Peptide nucleic acid stabilized perovskite nanoparticles for nucleic acid sensing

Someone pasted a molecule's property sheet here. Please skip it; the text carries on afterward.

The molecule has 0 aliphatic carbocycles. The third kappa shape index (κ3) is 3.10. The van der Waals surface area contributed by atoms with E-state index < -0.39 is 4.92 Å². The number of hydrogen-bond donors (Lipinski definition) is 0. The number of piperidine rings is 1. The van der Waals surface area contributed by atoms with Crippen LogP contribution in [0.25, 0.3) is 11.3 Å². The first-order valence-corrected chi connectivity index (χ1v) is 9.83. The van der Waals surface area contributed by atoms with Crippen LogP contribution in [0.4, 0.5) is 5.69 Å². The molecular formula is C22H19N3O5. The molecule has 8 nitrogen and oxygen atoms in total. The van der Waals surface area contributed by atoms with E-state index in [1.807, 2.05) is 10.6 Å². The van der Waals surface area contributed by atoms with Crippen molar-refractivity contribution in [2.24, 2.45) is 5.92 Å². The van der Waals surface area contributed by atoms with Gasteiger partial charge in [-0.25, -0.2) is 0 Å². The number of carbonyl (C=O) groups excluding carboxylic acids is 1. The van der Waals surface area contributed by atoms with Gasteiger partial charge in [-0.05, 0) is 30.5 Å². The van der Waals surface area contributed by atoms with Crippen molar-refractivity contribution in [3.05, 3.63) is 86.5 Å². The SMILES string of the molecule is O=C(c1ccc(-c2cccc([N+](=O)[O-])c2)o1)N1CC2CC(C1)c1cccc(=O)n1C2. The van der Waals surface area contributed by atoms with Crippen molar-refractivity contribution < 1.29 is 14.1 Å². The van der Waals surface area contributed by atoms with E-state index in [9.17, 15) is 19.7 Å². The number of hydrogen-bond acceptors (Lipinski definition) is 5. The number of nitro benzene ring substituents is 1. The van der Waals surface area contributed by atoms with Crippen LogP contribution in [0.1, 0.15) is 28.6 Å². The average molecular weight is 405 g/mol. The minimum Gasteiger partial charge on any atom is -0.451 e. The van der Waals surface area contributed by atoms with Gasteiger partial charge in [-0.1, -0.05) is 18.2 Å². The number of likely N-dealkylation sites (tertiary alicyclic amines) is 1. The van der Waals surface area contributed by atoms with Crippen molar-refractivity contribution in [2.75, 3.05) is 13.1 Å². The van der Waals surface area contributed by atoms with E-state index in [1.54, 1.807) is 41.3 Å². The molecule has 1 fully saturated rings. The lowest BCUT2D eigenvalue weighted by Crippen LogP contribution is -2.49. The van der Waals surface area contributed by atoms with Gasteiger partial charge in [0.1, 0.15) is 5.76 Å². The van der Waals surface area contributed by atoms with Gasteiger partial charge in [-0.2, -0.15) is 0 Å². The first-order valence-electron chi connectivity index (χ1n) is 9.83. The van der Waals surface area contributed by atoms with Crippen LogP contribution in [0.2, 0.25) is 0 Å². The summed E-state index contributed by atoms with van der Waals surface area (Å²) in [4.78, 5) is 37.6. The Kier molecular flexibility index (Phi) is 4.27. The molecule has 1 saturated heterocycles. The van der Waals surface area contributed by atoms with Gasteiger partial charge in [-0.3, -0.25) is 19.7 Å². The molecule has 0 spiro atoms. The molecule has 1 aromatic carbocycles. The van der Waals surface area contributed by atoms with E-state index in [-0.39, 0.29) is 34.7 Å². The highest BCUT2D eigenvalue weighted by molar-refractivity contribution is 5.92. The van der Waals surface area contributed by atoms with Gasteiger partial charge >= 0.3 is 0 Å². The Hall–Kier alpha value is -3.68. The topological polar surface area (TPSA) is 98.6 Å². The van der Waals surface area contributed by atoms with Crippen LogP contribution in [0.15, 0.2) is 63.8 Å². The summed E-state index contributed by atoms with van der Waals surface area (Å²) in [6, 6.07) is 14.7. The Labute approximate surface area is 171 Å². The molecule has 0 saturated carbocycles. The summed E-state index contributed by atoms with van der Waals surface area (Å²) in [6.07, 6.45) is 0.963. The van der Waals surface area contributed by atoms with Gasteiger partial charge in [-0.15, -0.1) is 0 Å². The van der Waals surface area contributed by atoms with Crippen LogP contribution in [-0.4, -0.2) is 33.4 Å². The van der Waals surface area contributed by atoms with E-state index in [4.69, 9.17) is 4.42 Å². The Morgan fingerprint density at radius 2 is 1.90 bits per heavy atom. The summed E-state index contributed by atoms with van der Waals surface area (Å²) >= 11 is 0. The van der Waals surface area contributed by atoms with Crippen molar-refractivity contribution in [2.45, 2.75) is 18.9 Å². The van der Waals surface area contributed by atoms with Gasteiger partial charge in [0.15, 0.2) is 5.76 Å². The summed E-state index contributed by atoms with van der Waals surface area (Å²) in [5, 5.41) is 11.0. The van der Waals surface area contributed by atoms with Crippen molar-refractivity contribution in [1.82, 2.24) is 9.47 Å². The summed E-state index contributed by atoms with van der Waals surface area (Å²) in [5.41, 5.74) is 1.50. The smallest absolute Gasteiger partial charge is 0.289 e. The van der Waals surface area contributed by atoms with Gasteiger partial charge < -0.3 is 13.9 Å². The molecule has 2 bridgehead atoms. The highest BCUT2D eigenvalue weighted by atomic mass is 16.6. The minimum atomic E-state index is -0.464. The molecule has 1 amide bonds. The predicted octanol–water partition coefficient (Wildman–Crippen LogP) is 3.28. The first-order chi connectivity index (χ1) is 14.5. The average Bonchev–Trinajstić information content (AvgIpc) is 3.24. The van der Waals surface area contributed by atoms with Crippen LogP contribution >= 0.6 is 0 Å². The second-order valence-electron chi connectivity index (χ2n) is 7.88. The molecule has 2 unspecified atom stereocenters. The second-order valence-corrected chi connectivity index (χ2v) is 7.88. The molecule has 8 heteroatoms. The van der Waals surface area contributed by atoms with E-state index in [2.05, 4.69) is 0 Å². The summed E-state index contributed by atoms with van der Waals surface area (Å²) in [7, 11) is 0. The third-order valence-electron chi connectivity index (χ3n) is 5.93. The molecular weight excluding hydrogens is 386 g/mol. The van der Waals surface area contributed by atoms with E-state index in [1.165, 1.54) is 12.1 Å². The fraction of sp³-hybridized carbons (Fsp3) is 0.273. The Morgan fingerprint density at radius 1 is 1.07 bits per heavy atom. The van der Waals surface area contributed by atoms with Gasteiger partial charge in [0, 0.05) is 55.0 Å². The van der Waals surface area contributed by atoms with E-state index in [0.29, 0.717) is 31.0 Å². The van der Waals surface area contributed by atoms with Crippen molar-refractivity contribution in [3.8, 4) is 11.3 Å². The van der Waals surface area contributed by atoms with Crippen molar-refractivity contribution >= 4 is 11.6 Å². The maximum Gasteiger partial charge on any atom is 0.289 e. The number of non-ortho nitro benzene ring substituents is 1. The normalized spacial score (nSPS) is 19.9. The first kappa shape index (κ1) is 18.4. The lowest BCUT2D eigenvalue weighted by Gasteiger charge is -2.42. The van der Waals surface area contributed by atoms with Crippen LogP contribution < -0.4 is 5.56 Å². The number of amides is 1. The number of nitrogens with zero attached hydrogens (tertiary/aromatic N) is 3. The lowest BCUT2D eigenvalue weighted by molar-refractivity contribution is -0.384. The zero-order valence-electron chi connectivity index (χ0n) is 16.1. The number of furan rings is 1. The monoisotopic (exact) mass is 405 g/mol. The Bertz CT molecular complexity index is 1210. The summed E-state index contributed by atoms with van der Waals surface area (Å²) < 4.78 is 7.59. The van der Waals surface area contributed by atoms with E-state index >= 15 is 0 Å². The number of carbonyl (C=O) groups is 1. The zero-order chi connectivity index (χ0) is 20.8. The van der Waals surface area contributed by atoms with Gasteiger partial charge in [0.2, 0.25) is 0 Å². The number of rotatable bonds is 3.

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Nanostructural hybrid organic-inorganic metal halide perovskites offer a wide range of potential applications including photovoltaics, solar cells, and light emitting diodes. Up to now the surface stabilizing ligands were used solely to obtain the optimal properties of nanoparticles in terms of dimensionality and stability, however their possible additional functionality was rarely considered. In the present work, hybrid lead bromide perovskite nanoparticles (PNP) were prepared using a unique approach where a peptide nucleic acid is used as a surface ligand. Methylammonium lead bromide perovskite colloidal nanoparticles stabilized by thymine-based peptide nucleic acid monomer (PNA-M) and relevant trimer (PNA-T) were prepared exhibiting the size below 10 nm. Perovskite structure and crystallinity were verified by X-ray powder diffraction spectroscopy and high resolution transmission electron microscopy. PNP-PNA-M and PNP-PNA-T colloidal dispersions in chloroform and toluene possessed green-blue fluorescence, while Fourier-transform infrared spectroscopy (FT-IR) and quantum chemical calculations showed that the PNA coordinates to the PNP surface through the primary amine group. Additionally, the sensing ability of the PNA ligand for adenine nucleic acid was demonstrated by photoluminescence quenching via charge transfer. Furthermore, PNP thin films were effectively produced by the centrifugal casting. We envision that combining the unique, tailored structure of peptide nucleic acids and the prospective optical features of lead halide perovskite nanoparticles could expand the field of applications of such hybrids exploiting analogous ligand chemistry.